Man kills possum with homemade spear
AN East Brisbane man fed up with animals eating his garden stabbed a possum with a crude spear he fashioned using a knife attached to a broomstick, a court has heard.
Former soldier Ashley Stanley, 65, was charged with animal cruelty in June last year when neighbours discovered the dead possum hanging from its tail with two stab wounds.
"Witnesses stated that they had seen the defendant spraying trees, fences and possums directly with chilli and garlic water, and he was often seen and heard outside at night hitting possums off the top of his water tank, fence and trees with a stick that looked like a broom handle," court documents revealed.
Barrister Michael Williams today told Brisbane Magistrates Court that on the evening of June 15, 2017, neighbours saw Stanley stab the possum with a spear he had crafted by "attaching a knife to the end of a broomstick".
An autopsy revealed the animal died from "significant blood loss" and that its thigh had been punctured the whole way through by the spear with another 1cm puncture wound to its shoulder.
Mr Williams said the animal would have suffered "unreasonable and unjustifiable pain".
Defence lawyer Ben Taylor said Stanley was frustrated by possums continually destroying the garden that he had planted while recovering from illness and had brought him "great comfort".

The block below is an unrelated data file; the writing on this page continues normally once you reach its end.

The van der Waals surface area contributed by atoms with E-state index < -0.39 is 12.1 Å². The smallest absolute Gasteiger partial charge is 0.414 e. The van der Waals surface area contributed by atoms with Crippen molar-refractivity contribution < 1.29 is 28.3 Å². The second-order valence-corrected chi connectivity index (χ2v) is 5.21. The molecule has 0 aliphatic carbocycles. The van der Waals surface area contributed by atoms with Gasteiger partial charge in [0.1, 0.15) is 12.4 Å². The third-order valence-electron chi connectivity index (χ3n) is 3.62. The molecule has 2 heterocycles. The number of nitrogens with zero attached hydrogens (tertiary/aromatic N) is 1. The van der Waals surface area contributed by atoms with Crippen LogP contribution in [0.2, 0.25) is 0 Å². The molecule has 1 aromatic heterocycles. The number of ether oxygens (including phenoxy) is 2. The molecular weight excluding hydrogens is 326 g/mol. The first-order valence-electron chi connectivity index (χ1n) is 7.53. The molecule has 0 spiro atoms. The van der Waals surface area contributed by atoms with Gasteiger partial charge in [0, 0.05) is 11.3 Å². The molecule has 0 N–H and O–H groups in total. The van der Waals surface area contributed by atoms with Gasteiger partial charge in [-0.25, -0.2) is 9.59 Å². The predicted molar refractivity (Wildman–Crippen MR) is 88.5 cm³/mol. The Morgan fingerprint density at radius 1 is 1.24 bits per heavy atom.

He said Stanley had tried a range of methods to keep the possums out, including netting, wind chimes, solar lights, a commercial possum repellent and a combination of chilli and garlic water, before eventually stabbing the animal.
"He has been driven to completely abandoning the garden," Mr Taylor said.
"He suffered extreme problems from the possums destroying his garden and occupying a tree near their bedroom window each night created so much noise it disturbed their sleep."
Mr Taylor said Stanley, who pleaded guilty to one count of animal cruelty, had been in the Australian Army for 25 years and now worked with a deep sea engineering company overseas.
"He is a man who prides himself on his good reputation and good character and the impact of being charged … has had a significant impact on him, his wellbeing and his life," he said.
Magistrate Tina Previtera took Stanley "good character" and health issues into account during her sentencing.
Stanley was fined $3500 and ordered to pay and additional $1399 in costs.